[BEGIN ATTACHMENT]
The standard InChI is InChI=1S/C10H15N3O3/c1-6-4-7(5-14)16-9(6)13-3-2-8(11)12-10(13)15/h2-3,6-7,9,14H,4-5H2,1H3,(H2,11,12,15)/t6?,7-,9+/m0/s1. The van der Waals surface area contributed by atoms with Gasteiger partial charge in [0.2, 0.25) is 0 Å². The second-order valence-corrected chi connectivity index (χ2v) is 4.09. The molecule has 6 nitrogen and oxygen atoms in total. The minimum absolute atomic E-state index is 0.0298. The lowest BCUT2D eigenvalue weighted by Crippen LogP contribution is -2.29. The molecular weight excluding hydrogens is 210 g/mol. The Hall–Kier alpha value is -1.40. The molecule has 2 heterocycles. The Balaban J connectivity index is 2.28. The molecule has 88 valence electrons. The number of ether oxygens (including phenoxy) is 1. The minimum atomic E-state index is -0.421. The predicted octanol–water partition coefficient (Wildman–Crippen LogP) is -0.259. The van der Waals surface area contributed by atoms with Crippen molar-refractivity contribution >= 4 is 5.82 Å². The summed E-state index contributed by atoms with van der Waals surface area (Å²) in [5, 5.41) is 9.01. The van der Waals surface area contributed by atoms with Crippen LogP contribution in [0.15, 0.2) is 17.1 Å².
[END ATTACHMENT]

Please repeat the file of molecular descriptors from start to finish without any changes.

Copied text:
The standard InChI is InChI=1S/C10H15N3O3/c1-6-4-7(5-14)16-9(6)13-3-2-8(11)12-10(13)15/h2-3,6-7,9,14H,4-5H2,1H3,(H2,11,12,15)/t6?,7-,9+/m0/s1. The van der Waals surface area contributed by atoms with Gasteiger partial charge in [0.2, 0.25) is 0 Å². The second-order valence-corrected chi connectivity index (χ2v) is 4.09. The molecule has 6 nitrogen and oxygen atoms in total. The minimum absolute atomic E-state index is 0.0298. The lowest BCUT2D eigenvalue weighted by Crippen LogP contribution is -2.29. The molecular weight excluding hydrogens is 210 g/mol. The Hall–Kier alpha value is -1.40. The molecule has 2 heterocycles. The Balaban J connectivity index is 2.28. The molecule has 88 valence electrons. The number of ether oxygens (including phenoxy) is 1. The minimum atomic E-state index is -0.421. The predicted octanol–water partition coefficient (Wildman–Crippen LogP) is -0.259. The van der Waals surface area contributed by atoms with Crippen molar-refractivity contribution >= 4 is 5.82 Å². The summed E-state index contributed by atoms with van der Waals surface area (Å²) in [5, 5.41) is 9.01. The van der Waals surface area contributed by atoms with Crippen LogP contribution in [0.15, 0.2) is 17.1 Å².